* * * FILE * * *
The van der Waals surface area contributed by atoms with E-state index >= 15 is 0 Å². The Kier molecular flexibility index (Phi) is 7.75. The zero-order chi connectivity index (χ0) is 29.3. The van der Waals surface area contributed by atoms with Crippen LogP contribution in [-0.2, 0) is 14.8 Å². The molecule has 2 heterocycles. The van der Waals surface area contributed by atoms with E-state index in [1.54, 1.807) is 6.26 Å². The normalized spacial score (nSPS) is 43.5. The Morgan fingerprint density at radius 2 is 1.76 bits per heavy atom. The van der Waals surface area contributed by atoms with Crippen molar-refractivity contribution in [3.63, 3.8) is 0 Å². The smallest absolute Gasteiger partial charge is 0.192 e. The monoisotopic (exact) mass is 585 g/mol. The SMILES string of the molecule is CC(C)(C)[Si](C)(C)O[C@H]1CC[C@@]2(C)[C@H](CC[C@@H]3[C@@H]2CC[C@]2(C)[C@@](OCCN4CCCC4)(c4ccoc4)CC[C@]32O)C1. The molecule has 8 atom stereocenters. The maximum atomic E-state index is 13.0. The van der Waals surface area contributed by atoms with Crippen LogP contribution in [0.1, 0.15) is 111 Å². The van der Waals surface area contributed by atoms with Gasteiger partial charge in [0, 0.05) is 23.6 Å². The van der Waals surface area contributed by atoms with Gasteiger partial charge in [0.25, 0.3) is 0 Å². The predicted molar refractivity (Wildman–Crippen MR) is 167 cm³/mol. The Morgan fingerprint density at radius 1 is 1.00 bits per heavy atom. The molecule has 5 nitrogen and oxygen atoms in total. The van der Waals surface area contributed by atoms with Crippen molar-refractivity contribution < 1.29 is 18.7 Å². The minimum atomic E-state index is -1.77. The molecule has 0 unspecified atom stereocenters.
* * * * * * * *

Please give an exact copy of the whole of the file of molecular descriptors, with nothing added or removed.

The van der Waals surface area contributed by atoms with E-state index >= 15 is 0 Å². The Kier molecular flexibility index (Phi) is 7.75. The zero-order chi connectivity index (χ0) is 29.3. The van der Waals surface area contributed by atoms with Crippen LogP contribution in [-0.2, 0) is 14.8 Å². The molecule has 2 heterocycles. The van der Waals surface area contributed by atoms with E-state index in [1.54, 1.807) is 6.26 Å². The normalized spacial score (nSPS) is 43.5. The Morgan fingerprint density at radius 2 is 1.76 bits per heavy atom. The van der Waals surface area contributed by atoms with Crippen molar-refractivity contribution in [3.63, 3.8) is 0 Å². The smallest absolute Gasteiger partial charge is 0.192 e. The monoisotopic (exact) mass is 585 g/mol. The SMILES string of the molecule is CC(C)(C)[Si](C)(C)O[C@H]1CC[C@@]2(C)[C@H](CC[C@@H]3[C@@H]2CC[C@]2(C)[C@@](OCCN4CCCC4)(c4ccoc4)CC[C@]32O)C1. The molecule has 8 atom stereocenters. The maximum atomic E-state index is 13.0. The van der Waals surface area contributed by atoms with Crippen LogP contribution in [0.1, 0.15) is 111 Å². The van der Waals surface area contributed by atoms with Gasteiger partial charge in [0, 0.05) is 23.6 Å². The van der Waals surface area contributed by atoms with Gasteiger partial charge in [0.25, 0.3) is 0 Å². The predicted molar refractivity (Wildman–Crippen MR) is 167 cm³/mol. The Morgan fingerprint density at radius 1 is 1.00 bits per heavy atom. The molecule has 5 nitrogen and oxygen atoms in total. The van der Waals surface area contributed by atoms with Crippen molar-refractivity contribution < 1.29 is 18.7 Å². The minimum atomic E-state index is -1.77. The molecule has 0 unspecified atom stereocenters.